N.Z. Projects First Budget Surplus in 7 Years, Eyes Tax Cuts

Photographer: Jerome Favre/Bloomberg

Bill English, New Zealand's finance minister. Close

Bill English, New Zealand's finance minister.

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Photographer: Jerome Favre/Bloomberg

Bill English, New Zealand's finance minister.

New Zealand’s government projected the first surplus in seven years and raised the possibility of future tax cuts in its final budget before September elections.

The operating surplus will be NZ$372 million ($322 million) in the year through June 2015, up from a previously forecast NZ$86 million, Finance Minister Bill English said in his annual budget today in Wellington. Surpluses will climb to NZ$3.49 billion by 2018, less than the NZ$5.62 billion projected in December. There will be a deficit of NZ$2.45 billion in the current year through June, the budget shows.

English and Prime Minister John Key are campaigning for a third term in office with a message of sound financial management as the economy rebounds from recession and a series of devastating earthquakes in the South Island city of Christchurch. They square off in the Sept. 20 election against a main opposition Labour Party proposing tax increases for the highest income earners and new tools to control inflation.

“Election lollies will be on offer a little later this year, but they will be small,” said Nick Tuffley, chief economist at ASB Bank Ltd. in Auckland. “Given the still-constrained fiscal environment, there is not much for financial markets or voters to get excited about.”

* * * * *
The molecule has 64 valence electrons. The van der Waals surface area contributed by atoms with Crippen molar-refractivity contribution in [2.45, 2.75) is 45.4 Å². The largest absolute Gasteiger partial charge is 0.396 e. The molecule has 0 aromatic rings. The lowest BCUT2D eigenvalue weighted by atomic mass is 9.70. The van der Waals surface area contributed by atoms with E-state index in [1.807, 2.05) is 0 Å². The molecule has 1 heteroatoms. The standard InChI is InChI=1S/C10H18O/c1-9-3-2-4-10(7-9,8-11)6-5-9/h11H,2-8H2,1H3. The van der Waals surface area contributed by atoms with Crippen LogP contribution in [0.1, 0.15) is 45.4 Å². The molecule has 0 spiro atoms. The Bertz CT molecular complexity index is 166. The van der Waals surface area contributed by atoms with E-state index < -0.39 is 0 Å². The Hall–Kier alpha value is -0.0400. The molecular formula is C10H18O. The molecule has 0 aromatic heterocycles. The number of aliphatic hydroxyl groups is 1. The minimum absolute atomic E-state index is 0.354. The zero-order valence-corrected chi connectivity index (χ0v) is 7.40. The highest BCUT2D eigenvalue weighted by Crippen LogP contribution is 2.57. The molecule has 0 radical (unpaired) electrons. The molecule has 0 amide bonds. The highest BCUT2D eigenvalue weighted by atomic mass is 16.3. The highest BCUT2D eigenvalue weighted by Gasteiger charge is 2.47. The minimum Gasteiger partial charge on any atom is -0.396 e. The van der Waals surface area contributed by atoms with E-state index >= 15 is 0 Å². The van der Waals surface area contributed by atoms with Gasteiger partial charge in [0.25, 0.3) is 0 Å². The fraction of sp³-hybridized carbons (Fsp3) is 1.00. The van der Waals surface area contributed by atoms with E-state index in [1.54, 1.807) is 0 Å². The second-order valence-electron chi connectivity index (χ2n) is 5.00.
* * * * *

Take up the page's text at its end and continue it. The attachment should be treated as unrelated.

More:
Tax Cuts

English today dangled the prospect of “modest” tax cuts, saying an improving fiscal outlook will allow the government to raise the limit for new spending without stoking inflation and pushing up interest rates. The new spending allowance will increase to NZ$1.5 billion next year from NZ$1 billion this year and grow at 2 percent each budget thereafter, he said.

“Treasury advises that lifting the annual allowances to NZ$1.5 billion a year is around the upper limit for increased spending without materially impacting on interest rates,” English said. “This moderate increase will provide the government with future options around investment in public services and modest tax reductions.”

Interest rates are shaping as a central theme for the election. Reserve Bank of New Zealand Governor Graeme Wheeler has raised the benchmark rate twice this year after it was kept at a record-low 2.5 percent for three years to help fuel the economic recovery. The speed and extent of further increases will depend on economic performance and how much the nation’s strong currency damps inflation, Wheeler said last week.

Strong Dollar

“Today’s budget is unlikely to surprise the RBNZ and we continue to expect a rate hike from the central bank in June,” HSBC Global Research economists Adam Richardson and Paul Bloxham wrote in a note.

The outlook for higher borrowing costs has pushed up New Zealand’s dollar, which traded at 86.69 U.S. cents at 4:05 p.m. in Wellington, little changed after the budget’s release.

The currency will “remain elevated” in coming years, constraining export growth and contributing to a widening of the current account deficit to 6.3 percent of gross domestic product in 2018, the Treasury said in the budget papers.